When the parsing process detects a need for a specific provider, it liaises with a provider mediator class. This intermediary verifies whether the necessary provider has already been initialized. If not, it takes the initiative to do so before progressing. Subsequently, it facilitates the communication between the parsers and the provider as demanded.
Lets look at a simple example.
The attribute parser identifies a binding expression associated with an attribute due to the presence of the “.” in the attribute name “click.call”. It then requests the “.call” provider from the providers manager. If the provider hasn’t been instantiated yet, the manager does so. Subsequently, the “parse” method of the provider is invoked for that specific attribute, leading to the creation and storage of the intent. When the button is activated, the “.call” provider’s “onExecute” method gets triggered. This method retrieves the predefined intent, which in this scenario is a directive to invoke the “greet” function on the binding context. Following this, the “greet” function is executed.
Proxies are valuable tools when the objective is to augment an existing class with additional features. In the context of crs-binding, we leverage the repeat-for provider to display a collection on the UI. When items are removed from an array, it’s essential to also eliminate them from the UI, and when new items are added to the array, they should be reflected on the UI. To manage this, we employ an array proxy.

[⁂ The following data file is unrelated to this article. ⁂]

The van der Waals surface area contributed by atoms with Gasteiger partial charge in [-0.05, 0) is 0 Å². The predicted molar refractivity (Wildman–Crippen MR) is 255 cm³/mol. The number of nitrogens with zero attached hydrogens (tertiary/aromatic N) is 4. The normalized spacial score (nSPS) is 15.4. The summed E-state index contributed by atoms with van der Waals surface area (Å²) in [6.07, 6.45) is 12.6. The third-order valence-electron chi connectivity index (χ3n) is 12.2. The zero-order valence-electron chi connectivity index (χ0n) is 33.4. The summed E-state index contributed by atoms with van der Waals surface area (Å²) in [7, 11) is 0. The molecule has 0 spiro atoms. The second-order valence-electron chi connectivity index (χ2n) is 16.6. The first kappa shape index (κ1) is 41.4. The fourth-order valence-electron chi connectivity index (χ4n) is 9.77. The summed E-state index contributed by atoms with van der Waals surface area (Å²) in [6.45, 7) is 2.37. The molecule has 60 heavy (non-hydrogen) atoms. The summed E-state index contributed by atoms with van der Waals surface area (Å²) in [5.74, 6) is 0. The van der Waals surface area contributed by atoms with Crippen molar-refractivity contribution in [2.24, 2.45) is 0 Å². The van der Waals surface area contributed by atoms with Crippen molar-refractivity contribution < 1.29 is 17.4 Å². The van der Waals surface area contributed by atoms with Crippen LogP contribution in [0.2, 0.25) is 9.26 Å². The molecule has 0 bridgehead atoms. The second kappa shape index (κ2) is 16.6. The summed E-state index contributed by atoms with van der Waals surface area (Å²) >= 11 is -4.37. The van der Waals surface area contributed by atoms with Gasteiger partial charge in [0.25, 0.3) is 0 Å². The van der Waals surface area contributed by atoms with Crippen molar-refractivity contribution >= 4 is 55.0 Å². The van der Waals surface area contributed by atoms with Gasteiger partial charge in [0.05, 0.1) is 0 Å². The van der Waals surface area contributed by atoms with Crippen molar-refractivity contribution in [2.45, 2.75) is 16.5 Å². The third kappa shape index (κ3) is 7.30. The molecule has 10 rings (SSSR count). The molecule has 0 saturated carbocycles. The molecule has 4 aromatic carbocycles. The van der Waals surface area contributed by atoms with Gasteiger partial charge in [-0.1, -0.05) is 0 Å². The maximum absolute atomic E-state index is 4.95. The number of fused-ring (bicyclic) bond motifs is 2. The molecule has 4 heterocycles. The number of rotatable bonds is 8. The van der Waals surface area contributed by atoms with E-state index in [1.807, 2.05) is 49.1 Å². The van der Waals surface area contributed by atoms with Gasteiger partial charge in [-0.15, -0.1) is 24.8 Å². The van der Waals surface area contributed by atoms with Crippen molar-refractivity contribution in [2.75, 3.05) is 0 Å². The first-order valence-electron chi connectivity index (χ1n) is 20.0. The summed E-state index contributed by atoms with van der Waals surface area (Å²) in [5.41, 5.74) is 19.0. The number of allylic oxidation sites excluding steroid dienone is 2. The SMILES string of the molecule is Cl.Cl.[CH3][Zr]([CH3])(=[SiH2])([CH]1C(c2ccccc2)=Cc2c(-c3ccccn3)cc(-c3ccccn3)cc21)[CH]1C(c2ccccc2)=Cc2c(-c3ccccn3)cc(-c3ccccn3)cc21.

Working hand in hand with the array proxy is the DOM collection manager. This manager is designed to mirror the methods of an array, ensuring a direct one-to-one correspondence between array actions and the operations of the DOM collection manager.
Take, for instance, the “push” function of an array, which appends a data item to its end. Similarly, the DOM collection manager possesses a “push” function. When invoked, it appends the corresponding data item to the tail end of a DOM element’s children.
Stores is an architectural pattern for managing and optimizing interactions within a system, particularly around events and elements. The use of in-memory stores as lookup tables is an efficient way to manage system interactions.
Let’s break down the design and its advantages:
- Event Store:
- Lookup Table: Enables fast lookups based on event type. This is important because, in systems with numerous events, iterating over all events to find the relevant ones would be inefficient.
- Separation of Concerns: As a singleton, the event store only manages event resources. It doesn’t dictate how these events should be processed or used, making it modular and reusable.
- Element Store:
- UUID for Elements: Marking an element with a UUID ensures a unique and consistent reference. This is particularly valuable in systems where elements might have dynamic or similar attributes, which could lead to ambiguities.
- Performance: Referring to an element by its UUID and using it as a key for lookups is much faster than searching for an element by its attributes or properties.
- Memory Management: Using weak references ensures that once an element is no longer in use or relevant, it doesn’t linger in memory, leading to potential memory leaks. By maintaining a centralized lookup table, cleaning up becomes a simpler task of just removing the element from the store.